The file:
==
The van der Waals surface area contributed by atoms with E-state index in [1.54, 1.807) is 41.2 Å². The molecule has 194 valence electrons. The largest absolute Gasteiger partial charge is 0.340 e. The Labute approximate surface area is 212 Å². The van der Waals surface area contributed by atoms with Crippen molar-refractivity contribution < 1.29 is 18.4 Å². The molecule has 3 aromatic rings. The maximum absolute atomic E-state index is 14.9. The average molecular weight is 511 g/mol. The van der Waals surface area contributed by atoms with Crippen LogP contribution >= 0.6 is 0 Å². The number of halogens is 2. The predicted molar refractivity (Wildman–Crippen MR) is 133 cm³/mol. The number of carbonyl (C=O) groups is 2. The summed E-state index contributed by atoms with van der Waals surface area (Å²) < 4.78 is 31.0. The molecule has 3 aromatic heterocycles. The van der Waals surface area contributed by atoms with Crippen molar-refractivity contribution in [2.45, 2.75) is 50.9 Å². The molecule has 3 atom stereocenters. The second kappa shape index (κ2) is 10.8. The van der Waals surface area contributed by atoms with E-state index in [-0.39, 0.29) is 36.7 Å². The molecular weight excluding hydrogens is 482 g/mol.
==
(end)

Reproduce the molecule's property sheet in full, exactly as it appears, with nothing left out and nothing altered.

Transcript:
The van der Waals surface area contributed by atoms with E-state index in [1.54, 1.807) is 41.2 Å². The molecule has 194 valence electrons. The largest absolute Gasteiger partial charge is 0.340 e. The Labute approximate surface area is 212 Å². The van der Waals surface area contributed by atoms with Crippen molar-refractivity contribution < 1.29 is 18.4 Å². The molecule has 3 aromatic rings. The maximum absolute atomic E-state index is 14.9. The average molecular weight is 511 g/mol. The van der Waals surface area contributed by atoms with Crippen LogP contribution >= 0.6 is 0 Å². The number of halogens is 2. The predicted molar refractivity (Wildman–Crippen MR) is 133 cm³/mol. The number of carbonyl (C=O) groups is 2. The summed E-state index contributed by atoms with van der Waals surface area (Å²) < 4.78 is 31.0. The molecule has 3 aromatic heterocycles. The van der Waals surface area contributed by atoms with Crippen molar-refractivity contribution in [2.45, 2.75) is 50.9 Å². The molecule has 3 atom stereocenters. The second kappa shape index (κ2) is 10.8. The van der Waals surface area contributed by atoms with E-state index in [-0.39, 0.29) is 36.7 Å². The molecular weight excluding hydrogens is 482 g/mol.